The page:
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The Obstacle Is the Way: The Timeless Art of Turning Trials into Triumph Hardcover – May 1, 2014
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“The book on stoicism that’s taking the NFL by storm.”
“Follow these precepts and you will revolutionize your life. Read this book!”
—Steven Pressfield, author of The War of Art and Gates of Fire
“A book for the bedside of every future—and current—leader in the world.”
—Robert Greene, author of The 48 Laws of Power and Mastery
“An absolute must-read.”
—Jimmy Soni, managing editor of Huffington Post, author of Rome’s Last Citizen
“First came Marcus Aurelius, then Frederick the Great . . . and now there’s you. This surprising book shows you how to craft a life of wonder by embracing obstacles and challenges.”
—Chris Guillebeau, author of The $100 Startup
"A very, very good book with lots of examples about people who had to overcome great obstacles to have success."
—Nick Saban, head football coach at the University of Alabama
“In this tight, engaging book, Ryan Holiday shines a bright, powerful light on the path to living and leading well. Read it, learn from it, and get cracking!”
—Nancy F. Koehn, historian and leadership expert, Harvard Business School
“My life has been beset with obstacles. It takes practice (and pain) to surmount them and achieve success. Ryan’s book is a how-to guide for just that.”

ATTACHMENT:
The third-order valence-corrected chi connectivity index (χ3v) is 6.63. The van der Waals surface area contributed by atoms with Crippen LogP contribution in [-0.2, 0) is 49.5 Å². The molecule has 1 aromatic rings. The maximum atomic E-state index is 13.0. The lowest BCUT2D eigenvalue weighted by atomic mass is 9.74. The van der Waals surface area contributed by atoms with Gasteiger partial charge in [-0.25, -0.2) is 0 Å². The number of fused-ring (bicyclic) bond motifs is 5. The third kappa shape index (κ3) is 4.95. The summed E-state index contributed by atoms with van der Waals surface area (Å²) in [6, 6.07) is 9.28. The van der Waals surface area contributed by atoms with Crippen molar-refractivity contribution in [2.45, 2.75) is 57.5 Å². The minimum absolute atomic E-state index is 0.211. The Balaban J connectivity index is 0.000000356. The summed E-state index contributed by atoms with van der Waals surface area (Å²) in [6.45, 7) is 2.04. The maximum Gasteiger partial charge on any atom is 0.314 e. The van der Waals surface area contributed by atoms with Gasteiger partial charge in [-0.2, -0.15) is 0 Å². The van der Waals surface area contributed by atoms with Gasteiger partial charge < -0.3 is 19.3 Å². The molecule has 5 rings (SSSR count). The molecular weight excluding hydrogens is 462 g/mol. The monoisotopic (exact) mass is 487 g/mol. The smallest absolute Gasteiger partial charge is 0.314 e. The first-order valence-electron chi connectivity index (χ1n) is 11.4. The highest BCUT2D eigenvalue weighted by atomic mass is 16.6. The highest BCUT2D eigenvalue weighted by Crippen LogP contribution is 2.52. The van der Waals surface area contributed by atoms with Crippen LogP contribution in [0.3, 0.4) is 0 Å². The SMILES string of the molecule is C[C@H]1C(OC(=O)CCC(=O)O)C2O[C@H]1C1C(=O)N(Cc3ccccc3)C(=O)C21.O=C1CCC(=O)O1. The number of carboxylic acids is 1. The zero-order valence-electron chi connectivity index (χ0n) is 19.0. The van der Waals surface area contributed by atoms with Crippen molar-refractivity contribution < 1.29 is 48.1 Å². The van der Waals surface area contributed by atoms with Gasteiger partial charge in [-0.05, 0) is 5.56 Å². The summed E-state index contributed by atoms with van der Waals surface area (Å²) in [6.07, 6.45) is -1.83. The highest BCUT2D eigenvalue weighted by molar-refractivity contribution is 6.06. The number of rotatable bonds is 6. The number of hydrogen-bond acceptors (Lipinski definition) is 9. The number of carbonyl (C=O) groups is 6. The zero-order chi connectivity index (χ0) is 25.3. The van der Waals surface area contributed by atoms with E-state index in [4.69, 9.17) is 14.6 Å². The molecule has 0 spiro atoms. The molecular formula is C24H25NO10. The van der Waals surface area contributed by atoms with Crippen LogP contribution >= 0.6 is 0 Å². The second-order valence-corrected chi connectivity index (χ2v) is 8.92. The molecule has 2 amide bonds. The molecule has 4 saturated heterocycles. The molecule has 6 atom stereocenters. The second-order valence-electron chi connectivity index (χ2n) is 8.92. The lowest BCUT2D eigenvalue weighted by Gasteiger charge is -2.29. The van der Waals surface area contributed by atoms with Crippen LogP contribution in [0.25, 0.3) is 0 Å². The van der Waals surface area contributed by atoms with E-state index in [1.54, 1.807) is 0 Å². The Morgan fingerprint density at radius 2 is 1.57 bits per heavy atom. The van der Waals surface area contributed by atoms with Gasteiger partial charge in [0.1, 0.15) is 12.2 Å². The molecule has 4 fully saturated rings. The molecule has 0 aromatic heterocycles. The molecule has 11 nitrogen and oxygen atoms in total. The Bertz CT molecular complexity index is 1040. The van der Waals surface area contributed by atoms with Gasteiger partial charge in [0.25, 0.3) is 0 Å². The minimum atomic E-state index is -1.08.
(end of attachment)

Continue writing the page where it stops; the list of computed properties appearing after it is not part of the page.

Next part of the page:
—James Altucher, investor and author of Choose Yourself
“Ryan Holiday has written a brilliant and engaging book, well beyond his years. . . . It is invaluable.”
—Honorable Frederic Block, Judge, U.S. District Court
“Even though I was familiar with the basis for this book — the ancient philosophy of stoicism: overcoming obstacles through the practice of wisdom, courage, self-control, and mindfulness — it felt like a revelation when I read it.”
—Allison K. Hill, Los Angeles Daily News
About the Author
RYAN HOLIDAY is a bestselling author and media strategist. After dropping out of college at nineteen to apprentice under Robert Greene, author of The 48 Laws of Power, he went on to advise many bestselling authors and multiplatinum musicians. He served as director of marketing at American Apparel for many years, where his campaigns have been used as case studies by Twitter, YouTube, and Google and written about in Ad Age, the New York Times, and Fast Company.
His first book, Trust Me I’m Lying: Confessions of a Media Manipulator—which the Financial Times called an “astonishing, disturbing book”—was a debut bestseller and is now taught in colleges around the world. He is also the author of Growth Hacker Marketing, Ego is the Enemy and The Daily Stoic. He lives in Austin, Texas, and writes for Thought Catalog and the New York Observer.
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We might not be emperors, but the world is still constantly testing us. It asks: Are you worthy? Can you get past the things that inevitably fall in your way? Will you stand up and show us what you're made of?
Plenty of people have answered this question in the affirmative. And a rarer breed still has shown that they not only have what it takes, but they thrive and rally at every such challenge. That the challenge makes them better than if they'd never faced the adversity at all.
Now it's your turn to see if you're one of them, if you'll join their company.
This book shows you the way." ~ Ryan Holiday from The Obstacle Is the Way
Learning to turn our biggest challenges into our biggest opportunities is what this book is all about--"The timeless art of turning trials into triumph."